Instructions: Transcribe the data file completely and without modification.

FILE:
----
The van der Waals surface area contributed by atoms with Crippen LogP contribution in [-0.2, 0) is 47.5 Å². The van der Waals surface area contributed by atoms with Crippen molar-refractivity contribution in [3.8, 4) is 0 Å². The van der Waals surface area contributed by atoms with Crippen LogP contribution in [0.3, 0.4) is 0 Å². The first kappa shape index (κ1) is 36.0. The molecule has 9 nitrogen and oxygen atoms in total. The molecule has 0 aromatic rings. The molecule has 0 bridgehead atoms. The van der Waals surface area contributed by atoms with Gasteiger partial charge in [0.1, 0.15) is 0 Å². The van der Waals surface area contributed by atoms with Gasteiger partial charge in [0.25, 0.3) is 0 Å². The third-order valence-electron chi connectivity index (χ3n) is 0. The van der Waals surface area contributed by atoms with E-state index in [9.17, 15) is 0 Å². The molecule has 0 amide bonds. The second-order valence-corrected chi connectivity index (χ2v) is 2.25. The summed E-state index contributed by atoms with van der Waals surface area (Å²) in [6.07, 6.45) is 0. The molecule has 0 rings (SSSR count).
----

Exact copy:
The van der Waals surface area contributed by atoms with Crippen LogP contribution in [-0.2, 0) is 47.5 Å². The van der Waals surface area contributed by atoms with Crippen molar-refractivity contribution in [3.8, 4) is 0 Å². The van der Waals surface area contributed by atoms with Crippen LogP contribution in [0.3, 0.4) is 0 Å². The first kappa shape index (κ1) is 36.0. The molecule has 9 nitrogen and oxygen atoms in total. The molecule has 0 aromatic rings. The molecule has 0 bridgehead atoms. The van der Waals surface area contributed by atoms with Gasteiger partial charge in [0.1, 0.15) is 0 Å². The van der Waals surface area contributed by atoms with Gasteiger partial charge in [0.25, 0.3) is 0 Å². The third-order valence-electron chi connectivity index (χ3n) is 0. The van der Waals surface area contributed by atoms with E-state index in [9.17, 15) is 0 Å². The molecule has 0 amide bonds. The second-order valence-corrected chi connectivity index (χ2v) is 2.25. The summed E-state index contributed by atoms with van der Waals surface area (Å²) in [6.07, 6.45) is 0. The molecule has 0 rings (SSSR count).